Wow. Parenting is like running a marathon for which you could never possibly train. Step-parenting is like that, but instead of a marathon, it’s a triathlon, and you are wearing a leather bodysuit and heals, and you can’t change, so you better adapt quickly because everyone watching is watching you.
Last week I had the biggest challenge yet. Honestly I feel like I say that every week, but I think this time it’s true. It really doesn’t matter what happened, what matters is how I felt simultaneously incredibly proud of my kid, but also super furious with the person who hurt him, with my fiancé for letting it go on as long as it did, and with my child for being so forgiving.
What? What kind of parent is mad at their child for being forgiving? I guess I will delve into that another time, but the point is, I had a lot of emotions all at one time, which is exhausting. As much as I wanted to cry, and yell, and sleep, and run… I did not. I smiled.
The reason I smile for my kids is because they deserve it. They deserve to see a smile. They deserve to have the reassurance of a smile after a hard event. They deserve to learn how to smile at strangers, to see the world as a good place, and to feel what a smile makes you feel. A real genuine smile makes you feel seen.
Seeing my kids as humans is what makes me the parent that I am. Respecting their boundaries and having them respect ours is hard lesson that we practice and teach. Teaching them to have a voice and to use it in a way to bring thought, understanding, and clarity to yourself and others is why we work so hard to build our children’s confidence. (Frankly, it shocks and appeals me that all parents don’t prioritize this.)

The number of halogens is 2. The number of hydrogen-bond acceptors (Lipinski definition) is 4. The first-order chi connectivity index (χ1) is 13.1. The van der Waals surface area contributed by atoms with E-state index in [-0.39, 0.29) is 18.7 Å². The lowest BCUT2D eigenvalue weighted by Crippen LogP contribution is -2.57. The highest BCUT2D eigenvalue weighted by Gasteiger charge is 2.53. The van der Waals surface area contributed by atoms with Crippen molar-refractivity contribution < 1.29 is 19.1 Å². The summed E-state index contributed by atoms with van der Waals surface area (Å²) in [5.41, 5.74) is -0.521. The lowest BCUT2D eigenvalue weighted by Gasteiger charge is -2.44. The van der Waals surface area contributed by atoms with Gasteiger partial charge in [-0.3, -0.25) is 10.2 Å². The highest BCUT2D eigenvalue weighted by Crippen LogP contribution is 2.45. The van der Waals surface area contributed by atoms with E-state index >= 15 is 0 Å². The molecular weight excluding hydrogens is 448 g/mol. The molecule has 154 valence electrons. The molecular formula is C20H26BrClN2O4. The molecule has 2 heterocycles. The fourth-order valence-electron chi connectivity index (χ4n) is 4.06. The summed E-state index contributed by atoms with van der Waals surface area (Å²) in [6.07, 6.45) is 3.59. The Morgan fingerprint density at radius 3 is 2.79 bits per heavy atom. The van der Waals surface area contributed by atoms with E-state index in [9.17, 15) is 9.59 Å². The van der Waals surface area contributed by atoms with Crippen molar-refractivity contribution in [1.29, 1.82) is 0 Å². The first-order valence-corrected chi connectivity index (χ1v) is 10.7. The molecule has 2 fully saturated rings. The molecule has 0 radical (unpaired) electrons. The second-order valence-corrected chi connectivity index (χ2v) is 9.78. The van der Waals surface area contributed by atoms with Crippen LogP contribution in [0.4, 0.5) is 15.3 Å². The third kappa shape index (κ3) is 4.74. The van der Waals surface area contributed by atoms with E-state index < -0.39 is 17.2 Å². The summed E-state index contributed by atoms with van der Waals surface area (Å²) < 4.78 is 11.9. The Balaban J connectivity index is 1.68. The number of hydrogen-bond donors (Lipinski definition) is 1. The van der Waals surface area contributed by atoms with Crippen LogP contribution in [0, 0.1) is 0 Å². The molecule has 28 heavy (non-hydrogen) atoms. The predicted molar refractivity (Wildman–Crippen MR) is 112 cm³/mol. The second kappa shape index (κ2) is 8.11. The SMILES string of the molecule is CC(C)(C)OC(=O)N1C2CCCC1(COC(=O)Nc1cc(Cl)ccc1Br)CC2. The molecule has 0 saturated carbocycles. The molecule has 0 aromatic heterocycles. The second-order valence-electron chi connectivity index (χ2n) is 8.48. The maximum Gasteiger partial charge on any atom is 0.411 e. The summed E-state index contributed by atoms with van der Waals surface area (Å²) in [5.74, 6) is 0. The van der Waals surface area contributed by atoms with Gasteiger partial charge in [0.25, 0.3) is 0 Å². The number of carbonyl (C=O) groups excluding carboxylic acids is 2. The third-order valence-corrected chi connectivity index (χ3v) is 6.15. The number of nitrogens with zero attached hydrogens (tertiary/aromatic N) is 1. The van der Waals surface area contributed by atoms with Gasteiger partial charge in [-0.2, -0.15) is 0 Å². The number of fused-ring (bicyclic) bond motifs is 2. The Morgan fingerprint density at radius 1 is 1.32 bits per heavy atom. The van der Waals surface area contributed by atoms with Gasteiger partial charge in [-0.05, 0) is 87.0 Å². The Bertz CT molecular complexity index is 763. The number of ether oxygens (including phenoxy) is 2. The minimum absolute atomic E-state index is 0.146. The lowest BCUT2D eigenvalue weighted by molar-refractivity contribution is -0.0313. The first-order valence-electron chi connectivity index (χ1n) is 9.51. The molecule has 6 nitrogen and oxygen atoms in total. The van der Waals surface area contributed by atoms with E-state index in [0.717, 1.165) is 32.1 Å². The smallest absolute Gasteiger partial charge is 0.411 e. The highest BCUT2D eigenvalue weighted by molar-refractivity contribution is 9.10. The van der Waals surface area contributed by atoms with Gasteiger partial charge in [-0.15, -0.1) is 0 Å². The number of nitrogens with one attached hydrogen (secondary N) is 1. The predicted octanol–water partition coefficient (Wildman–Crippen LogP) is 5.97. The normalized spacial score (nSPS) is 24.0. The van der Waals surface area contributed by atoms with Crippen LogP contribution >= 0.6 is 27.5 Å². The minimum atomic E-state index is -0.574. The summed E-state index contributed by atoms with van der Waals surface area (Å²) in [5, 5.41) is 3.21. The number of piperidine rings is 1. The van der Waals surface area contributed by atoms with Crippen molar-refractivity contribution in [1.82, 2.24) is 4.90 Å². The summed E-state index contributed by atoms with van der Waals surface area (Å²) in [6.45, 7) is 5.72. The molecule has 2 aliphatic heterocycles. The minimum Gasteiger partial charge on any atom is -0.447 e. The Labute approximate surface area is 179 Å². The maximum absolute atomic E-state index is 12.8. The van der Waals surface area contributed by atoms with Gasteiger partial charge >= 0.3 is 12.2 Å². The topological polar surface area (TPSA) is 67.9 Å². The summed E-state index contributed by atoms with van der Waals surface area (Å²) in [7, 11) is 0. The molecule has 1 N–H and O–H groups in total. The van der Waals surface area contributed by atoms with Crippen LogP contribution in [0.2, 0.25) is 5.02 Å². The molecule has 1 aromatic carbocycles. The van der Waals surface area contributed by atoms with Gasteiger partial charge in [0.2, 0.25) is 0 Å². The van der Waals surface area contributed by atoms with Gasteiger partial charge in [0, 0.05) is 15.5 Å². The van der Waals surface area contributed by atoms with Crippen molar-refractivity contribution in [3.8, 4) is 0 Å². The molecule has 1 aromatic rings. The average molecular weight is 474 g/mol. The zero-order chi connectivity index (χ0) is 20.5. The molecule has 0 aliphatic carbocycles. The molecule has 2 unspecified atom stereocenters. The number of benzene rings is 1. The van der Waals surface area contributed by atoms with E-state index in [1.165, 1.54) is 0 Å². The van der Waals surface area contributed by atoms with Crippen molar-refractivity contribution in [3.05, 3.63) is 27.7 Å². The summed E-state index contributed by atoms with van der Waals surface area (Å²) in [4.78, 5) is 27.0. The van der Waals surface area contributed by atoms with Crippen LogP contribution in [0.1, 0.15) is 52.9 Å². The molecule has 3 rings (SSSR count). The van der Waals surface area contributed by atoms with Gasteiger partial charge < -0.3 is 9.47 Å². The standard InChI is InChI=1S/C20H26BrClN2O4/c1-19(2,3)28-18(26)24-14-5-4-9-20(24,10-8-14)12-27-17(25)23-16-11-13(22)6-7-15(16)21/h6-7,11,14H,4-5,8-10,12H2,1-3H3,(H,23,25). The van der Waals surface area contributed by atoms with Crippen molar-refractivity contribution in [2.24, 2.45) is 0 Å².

Granted, they are 9 and 11, so spoiler alert– the answer to the question, “what kind of parent is mad at their child for being forgiving,” is: the kind of parent who wants their child to unapologetically say what they think and feel when they are advocating for themselves, and never waiver. The struggle for me is that kids waiver.
Joe had to check me this week and remind me that kids like to please people who are in a position of power. Gosh that is scary. Luckily, my kids don’t care about pleasing me because I am their safe space. That realization was everything.
So, this person who made my kid upset, who shook my family to its’ core, might cause my kid to feel the need to please, but only because he recognizes the lack of forgiving, understanding, and competence in them.
So I smile. I smile so they know they are safe. I smile to trick myself into being in a better mood sometimes, and I smile because at the end of the day, I have amazing children, an amazing life, a desire to protect my family, and those are the best reasons in the world.